Jim True joins city attorney’s office | AspenTimes.com

Jim True joins city attorney’s office

ASPEN ” Jim True was named Aspen’s new assistant city attorney on Tuesday.

True, who has served as special counsel to the city for the past nine months, replaces David Hoeffer. The former assistant city attorney, who is battling cancer, is on disability leave.

It wasn’t until the past few months that True started logging a significant amount of hours in City Hall while City Attorney John Worcester recovered from an illness that kept him out of the office nearly full time.

Worcester’s absence put True in the middle of a number of significant issues, including the sexual harassment investigation into former Aspen Police Chief Loren Ryerson, who resigned this month.

True also has been advising the City Council on legal issues regarding the redevelopment of the Cooper Street Pier bar and a controversial historic preservation ordinance, which has been debated for nearly five months.

He became acquainted with City Hall controversy in May when the residency of City Council candidate Toni Kronberg was questioned. True headed that investigation, and turned the case over to the district attorney’s office, which is still investigating the matter.

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“The months John was gone, I put a lot of hours into the position,” True said, adding he will make less by the hour going full time than what he was billing City Hall as special counsel.

True will make $102,000 a year as assistant city attorney. As a private lawyer, True was billing City Hall $150 an hour.

“It’s cheaper to put him on the payroll,” Worcester joked, adding True is a tremendous asset to the city attorney’s office.

A former two-term Pitkin County commissioner, True is no stranger to public service. And in the past year, True has been attempting to get back in the public realm by running against Rachel Richards for county commissioner in the November 2006 election. He also has applied to be a judge in the county, as well as the 9th Judicial District.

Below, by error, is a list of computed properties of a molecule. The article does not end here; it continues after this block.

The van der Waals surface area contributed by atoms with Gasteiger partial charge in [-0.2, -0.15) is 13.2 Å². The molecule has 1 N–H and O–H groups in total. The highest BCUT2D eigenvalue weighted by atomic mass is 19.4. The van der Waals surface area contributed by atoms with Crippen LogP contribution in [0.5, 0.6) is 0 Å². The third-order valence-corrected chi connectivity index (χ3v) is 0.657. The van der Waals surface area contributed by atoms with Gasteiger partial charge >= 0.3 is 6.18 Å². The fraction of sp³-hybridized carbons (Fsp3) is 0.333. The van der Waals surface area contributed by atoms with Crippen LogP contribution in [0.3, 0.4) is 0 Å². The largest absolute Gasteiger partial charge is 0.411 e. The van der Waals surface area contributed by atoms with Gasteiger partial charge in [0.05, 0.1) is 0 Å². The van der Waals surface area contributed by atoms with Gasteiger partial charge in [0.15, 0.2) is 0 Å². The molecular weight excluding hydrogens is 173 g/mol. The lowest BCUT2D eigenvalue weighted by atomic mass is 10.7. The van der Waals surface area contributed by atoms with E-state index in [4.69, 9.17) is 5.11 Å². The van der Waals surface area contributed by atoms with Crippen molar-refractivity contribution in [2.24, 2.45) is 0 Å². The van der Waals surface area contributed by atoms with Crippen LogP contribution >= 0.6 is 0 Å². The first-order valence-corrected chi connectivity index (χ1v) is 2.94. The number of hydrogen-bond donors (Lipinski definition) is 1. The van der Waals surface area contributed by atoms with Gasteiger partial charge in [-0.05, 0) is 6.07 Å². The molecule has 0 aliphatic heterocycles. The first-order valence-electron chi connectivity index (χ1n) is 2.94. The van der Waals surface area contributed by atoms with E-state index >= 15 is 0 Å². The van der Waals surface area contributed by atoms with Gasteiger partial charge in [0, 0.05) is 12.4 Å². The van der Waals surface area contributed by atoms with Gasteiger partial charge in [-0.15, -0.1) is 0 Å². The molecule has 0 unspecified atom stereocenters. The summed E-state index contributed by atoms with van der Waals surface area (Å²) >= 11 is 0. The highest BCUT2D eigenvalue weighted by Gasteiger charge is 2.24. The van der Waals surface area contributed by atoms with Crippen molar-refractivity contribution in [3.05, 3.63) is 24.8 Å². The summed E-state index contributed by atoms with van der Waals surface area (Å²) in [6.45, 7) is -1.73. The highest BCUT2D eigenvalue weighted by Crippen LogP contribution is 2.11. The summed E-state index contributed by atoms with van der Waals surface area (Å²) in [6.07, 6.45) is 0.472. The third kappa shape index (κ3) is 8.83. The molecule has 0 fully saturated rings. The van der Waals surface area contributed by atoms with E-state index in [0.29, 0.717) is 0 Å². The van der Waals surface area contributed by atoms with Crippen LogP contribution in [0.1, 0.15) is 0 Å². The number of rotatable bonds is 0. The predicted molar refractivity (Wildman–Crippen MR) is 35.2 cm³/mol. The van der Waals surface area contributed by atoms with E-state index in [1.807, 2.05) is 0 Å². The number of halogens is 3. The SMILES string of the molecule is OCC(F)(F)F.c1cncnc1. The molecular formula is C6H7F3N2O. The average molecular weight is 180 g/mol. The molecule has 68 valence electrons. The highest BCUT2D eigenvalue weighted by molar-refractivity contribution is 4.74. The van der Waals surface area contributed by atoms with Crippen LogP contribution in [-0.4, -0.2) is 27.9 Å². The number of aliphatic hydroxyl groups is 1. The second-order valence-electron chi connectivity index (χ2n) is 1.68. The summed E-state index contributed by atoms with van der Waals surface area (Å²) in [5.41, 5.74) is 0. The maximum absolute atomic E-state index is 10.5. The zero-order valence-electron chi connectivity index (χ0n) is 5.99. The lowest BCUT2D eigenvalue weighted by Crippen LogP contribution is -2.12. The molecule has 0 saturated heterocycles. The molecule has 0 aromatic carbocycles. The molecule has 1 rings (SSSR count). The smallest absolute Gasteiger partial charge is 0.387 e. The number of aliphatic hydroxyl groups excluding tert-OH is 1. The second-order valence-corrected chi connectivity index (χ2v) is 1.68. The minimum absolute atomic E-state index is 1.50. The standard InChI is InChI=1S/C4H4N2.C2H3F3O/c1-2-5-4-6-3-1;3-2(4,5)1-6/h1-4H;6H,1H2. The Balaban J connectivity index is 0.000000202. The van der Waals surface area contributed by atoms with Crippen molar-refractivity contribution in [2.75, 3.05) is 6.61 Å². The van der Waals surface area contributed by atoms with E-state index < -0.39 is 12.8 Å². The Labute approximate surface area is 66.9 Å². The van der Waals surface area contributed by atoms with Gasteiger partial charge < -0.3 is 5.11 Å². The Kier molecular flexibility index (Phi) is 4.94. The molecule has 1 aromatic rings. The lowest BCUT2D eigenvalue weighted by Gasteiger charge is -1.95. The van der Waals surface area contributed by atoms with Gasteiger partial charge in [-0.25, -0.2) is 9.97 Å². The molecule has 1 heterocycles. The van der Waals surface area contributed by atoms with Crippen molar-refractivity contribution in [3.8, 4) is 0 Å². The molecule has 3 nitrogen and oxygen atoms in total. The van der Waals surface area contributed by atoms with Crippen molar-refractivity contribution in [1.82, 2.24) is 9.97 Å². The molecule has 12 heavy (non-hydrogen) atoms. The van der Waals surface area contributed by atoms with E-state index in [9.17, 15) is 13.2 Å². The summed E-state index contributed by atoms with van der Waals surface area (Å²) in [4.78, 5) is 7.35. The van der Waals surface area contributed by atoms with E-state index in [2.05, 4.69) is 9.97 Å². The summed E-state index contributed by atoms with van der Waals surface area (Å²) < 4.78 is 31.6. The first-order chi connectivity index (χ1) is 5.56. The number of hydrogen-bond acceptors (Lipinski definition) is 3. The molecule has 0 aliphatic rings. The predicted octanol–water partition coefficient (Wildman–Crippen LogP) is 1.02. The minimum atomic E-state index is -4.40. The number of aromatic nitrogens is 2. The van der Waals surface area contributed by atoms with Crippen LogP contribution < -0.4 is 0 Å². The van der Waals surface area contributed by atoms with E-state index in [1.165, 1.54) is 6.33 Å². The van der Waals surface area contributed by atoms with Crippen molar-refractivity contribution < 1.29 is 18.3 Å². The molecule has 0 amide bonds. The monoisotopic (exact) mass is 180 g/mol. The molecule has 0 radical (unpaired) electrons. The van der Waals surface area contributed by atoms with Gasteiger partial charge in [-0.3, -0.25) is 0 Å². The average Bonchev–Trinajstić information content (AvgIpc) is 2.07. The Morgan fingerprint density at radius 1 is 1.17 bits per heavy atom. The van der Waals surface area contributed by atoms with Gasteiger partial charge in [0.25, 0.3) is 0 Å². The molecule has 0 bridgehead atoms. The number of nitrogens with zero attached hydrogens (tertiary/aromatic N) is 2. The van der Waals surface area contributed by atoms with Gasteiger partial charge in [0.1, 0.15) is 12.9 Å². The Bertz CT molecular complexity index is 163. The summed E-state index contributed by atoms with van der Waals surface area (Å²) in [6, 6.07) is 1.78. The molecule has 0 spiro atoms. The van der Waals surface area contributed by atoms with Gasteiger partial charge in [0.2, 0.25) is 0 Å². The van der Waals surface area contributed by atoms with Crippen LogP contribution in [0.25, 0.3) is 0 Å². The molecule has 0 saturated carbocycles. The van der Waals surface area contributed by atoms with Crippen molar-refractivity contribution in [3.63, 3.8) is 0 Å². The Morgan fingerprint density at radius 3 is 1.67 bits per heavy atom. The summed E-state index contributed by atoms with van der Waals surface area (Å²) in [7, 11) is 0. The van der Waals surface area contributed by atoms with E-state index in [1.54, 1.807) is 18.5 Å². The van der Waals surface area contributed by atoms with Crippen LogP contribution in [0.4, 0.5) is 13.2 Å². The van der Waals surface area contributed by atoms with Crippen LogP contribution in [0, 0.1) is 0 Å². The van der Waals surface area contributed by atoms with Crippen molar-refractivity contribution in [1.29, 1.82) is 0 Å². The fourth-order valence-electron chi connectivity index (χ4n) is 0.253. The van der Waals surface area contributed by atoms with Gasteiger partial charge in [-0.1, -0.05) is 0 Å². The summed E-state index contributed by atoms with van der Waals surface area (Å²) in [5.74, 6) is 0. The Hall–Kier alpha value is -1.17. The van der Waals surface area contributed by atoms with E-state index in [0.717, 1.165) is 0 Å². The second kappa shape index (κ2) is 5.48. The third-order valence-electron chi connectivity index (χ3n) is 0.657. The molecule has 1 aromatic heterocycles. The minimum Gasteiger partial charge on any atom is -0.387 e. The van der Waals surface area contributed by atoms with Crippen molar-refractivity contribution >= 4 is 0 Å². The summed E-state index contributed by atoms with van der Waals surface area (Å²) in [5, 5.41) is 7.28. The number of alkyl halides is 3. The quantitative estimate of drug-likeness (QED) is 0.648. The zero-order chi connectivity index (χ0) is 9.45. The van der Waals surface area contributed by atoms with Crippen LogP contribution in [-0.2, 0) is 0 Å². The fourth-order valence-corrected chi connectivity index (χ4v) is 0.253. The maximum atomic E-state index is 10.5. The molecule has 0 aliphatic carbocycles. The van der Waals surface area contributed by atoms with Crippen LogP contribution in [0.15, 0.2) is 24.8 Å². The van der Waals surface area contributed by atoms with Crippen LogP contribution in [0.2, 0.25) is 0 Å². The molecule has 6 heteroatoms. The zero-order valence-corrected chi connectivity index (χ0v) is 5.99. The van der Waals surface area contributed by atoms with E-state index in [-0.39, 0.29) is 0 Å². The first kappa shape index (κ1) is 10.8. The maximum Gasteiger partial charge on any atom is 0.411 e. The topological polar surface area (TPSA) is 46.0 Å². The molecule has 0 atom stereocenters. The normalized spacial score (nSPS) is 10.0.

But this latest position was not a career move True sought ” Worcester approached him a couple of weeks ago.

“John was lobbying for it, and I’m flattered,” True said. “I enjoy working with him.”

The feeling is mutual, said Worcester, who has recently returned to work and is recovering from meningitis and encephalitis.

“My illness brought to light how vulnerable this office is,” Worcester said, adding he works about six hours a day and is slowly regaining his strength.

“I don’t have the stamina that I used to have,” Worcester said.

At the end of August, Worcester came down with a 102-degree fever. He went to Aspen Valley Hospital and was then flown to a hospital in Denver, where he remained for five and a half weeks. At first, doctors couldn’t diagnose Worcester, who has had more than 100 tests, some of which are still at the Center for Disease Control awaiting results.

“I slept for five and a half weeks,” Worcester said. “For two weeks, people were wearing space suits around me.”

True has been in Aspen, working mainly in private practice, since 1979.

“I gave it a great deal of thought, and, although I have enjoyed private practice for the past 28 years, there are some aspects of the city work I really enjoy,” he said. “I enjoy the people, and it just seemed like the right thing to do.”

The new job is just part of new beginnings for the 54 year old. In October, True married Vicki Seyffert.

True’s official start date will be Monday, Dec. 3. While he is working full time for the city, True will continue to work on the ongoing cases for his clients, but he won’t accept any new ones.

True’s private practice ran the gamut of law services, from personal injury to real estate to divorce and litigation. True said he had a client who sued City Hall 20 years ago for personal injury. The case went all the way to the Supreme Court when it was finally settled.

True has an undergraduate degree in chemical engineering from Georgia Tech. True received his law degree from the University of South Carolina.

“The city is extremely lucky to have Jim join its staff on a full-time basis,” Worcester said. “Jim already has a wonderful working knowledge of how the city works, and we’re pleased to have him on board in a more formal capacity.”

Carolyn Sackariason’s e-mail address is csack@aspentimes.com.